First, we are more lonely than ever, more distanced from each other in a more deracinated society. Our individual experience is more atomised and more online – and thus more prone to blindspots. Second, information overload and the increasingly simulated world make it harder to distinguish the real from the unreal – even for the sophisticated. The sheer amount of processing we have to do when traversing any public forum is beyond what previous societies ever had to do. Voices and opinions, truth and lies from all sides surround us like a fog, making it hard to see the straight-and-narrow road of consensus society (a fact illustrated by the bitter political polarisation we see today).
How AI Is Used to Scam Everyone
And thirdly, but most importantly, scams are getting really good. Scary good. A large professional industry has now formed around trying to scam people from their money. It’s not just shysters and the morally bankrupt stealing from grandma. It’s state-sponsored aggression by malevolent actors targeting enemy citizenry. Certain countries have teams devoted to scamming the rich citizens of their rivals in order to keep their economy afloat.
And they have the tools to do it. There is a theory in robotics of the ‘uncanny valley’, the unheimlich of gothic literature, of what is so close to real it unnerves you. Yet as generative AI becomes able to produce images, video, and speech closer to the real thing, and LLMs become more able to produce, orchestrate and distribute text with ever greater verisimilitude to a normal human’s presentation, the more this uncanny valley fills, the harder it is to take anyone on trust – even the ones you love.
Stories of scammers emulating loved one’s voices to make desperate phone calls pleading for help and money are truly chilling. If your mother or brother or partner or child rang you screaming, would you think twice? What if they facetimed you, a fully deepfake visual imprint in distress, the horror would have you sending money before you analysed the render too closely.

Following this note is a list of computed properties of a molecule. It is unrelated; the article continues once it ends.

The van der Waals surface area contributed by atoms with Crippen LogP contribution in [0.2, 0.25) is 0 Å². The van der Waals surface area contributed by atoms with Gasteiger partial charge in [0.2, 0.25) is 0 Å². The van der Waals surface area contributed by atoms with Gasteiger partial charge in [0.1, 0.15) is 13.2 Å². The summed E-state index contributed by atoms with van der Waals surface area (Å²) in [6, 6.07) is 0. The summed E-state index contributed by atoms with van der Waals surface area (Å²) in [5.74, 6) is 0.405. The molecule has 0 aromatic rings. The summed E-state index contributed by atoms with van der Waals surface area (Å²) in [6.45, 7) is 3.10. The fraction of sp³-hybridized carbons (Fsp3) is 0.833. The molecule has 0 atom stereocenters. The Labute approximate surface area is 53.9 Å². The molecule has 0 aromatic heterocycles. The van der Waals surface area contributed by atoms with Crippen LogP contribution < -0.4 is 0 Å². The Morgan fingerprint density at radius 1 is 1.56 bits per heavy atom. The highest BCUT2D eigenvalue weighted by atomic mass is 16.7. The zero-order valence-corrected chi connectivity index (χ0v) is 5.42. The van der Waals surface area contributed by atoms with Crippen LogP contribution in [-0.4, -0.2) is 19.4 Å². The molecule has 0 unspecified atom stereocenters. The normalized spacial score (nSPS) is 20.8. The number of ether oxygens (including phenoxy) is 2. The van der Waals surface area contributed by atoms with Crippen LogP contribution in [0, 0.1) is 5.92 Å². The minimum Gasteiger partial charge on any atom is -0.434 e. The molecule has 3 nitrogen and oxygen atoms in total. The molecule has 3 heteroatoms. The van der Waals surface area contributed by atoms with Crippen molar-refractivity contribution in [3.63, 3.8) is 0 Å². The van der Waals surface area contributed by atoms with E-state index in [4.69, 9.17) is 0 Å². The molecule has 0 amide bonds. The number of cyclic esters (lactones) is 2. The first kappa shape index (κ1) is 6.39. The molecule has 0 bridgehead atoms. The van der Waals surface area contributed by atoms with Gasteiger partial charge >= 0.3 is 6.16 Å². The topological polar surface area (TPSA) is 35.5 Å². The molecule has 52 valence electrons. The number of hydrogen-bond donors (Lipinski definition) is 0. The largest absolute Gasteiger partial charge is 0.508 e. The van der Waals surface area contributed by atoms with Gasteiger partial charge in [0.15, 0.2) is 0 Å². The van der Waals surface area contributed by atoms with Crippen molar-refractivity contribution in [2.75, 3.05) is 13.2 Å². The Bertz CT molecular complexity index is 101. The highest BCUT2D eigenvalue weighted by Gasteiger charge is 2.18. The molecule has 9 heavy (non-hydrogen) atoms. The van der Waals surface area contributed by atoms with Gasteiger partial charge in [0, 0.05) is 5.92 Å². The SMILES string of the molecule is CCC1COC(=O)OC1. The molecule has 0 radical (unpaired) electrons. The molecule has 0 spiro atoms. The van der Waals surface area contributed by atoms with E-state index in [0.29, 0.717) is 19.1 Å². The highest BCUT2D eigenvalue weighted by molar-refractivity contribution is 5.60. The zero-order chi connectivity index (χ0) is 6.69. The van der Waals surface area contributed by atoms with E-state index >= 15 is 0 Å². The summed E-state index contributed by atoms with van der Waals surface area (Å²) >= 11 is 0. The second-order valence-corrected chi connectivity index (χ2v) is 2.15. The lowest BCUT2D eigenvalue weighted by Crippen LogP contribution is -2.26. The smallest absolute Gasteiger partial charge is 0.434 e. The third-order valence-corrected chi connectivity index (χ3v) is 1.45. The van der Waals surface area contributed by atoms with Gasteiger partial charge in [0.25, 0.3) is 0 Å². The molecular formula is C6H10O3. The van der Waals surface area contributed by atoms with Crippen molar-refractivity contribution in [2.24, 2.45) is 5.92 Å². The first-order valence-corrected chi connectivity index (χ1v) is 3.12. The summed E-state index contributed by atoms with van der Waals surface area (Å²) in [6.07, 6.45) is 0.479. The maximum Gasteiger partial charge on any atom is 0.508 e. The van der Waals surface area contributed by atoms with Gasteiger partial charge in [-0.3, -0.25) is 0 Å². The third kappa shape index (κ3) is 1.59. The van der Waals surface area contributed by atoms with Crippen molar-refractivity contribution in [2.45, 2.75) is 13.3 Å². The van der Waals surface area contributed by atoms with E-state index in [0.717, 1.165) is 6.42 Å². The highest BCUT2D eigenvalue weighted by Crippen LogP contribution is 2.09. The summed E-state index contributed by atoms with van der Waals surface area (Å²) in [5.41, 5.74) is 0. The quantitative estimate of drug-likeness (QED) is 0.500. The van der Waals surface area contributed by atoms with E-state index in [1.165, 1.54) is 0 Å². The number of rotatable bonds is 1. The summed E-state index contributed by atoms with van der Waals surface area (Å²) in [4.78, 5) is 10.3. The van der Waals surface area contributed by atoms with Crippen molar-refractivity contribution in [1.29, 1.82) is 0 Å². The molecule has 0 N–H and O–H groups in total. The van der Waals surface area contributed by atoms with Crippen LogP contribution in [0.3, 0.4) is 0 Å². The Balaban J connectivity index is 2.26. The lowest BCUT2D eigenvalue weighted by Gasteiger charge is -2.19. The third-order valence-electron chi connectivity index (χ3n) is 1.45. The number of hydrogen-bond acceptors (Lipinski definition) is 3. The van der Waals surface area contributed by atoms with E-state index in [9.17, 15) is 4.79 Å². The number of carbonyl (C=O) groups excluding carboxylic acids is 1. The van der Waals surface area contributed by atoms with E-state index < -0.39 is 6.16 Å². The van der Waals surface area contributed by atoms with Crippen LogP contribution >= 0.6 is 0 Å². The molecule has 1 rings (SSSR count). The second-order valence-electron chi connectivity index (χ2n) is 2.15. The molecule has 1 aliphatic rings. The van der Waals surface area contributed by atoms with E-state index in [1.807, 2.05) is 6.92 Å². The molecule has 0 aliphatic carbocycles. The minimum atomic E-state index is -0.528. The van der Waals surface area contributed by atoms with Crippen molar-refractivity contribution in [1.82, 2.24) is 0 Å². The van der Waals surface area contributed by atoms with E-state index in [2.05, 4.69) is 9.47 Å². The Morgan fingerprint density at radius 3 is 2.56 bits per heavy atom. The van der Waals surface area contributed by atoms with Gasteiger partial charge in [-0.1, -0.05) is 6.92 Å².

Even if such depraved tactics are not used, with AI tools, there is no need for a scammer to spend hours, days, or weeks building trust with a target before finally getting the information they need. It’s point-and-click fraud. Stories of blackmail with teenagers being sent deepfaked nudes of themselves are just the latest in a litany of horror that many seemed determined to use our powerful new technological advances to create.
How to Stay Safe Online
We live, then, in scary times. It is the responsibility of everyone to understand what kind of dark valley our new AI tools can dig, and it’s the responsibility of governments to educate and inform their citizenry of the dangers they face. Despite this black mirror, there is hope. AI sentinels protecting each individual, helping them discern the real from the fake, more powerful forms of self-custody of wealth and better banking infrastructure to protect against fraud, and a wider understanding of the brave new world we live in can hopefully, in time, stop scammers in their tracks.
Until then, stay safe out there. Trust me when I tell you to not trust anyone.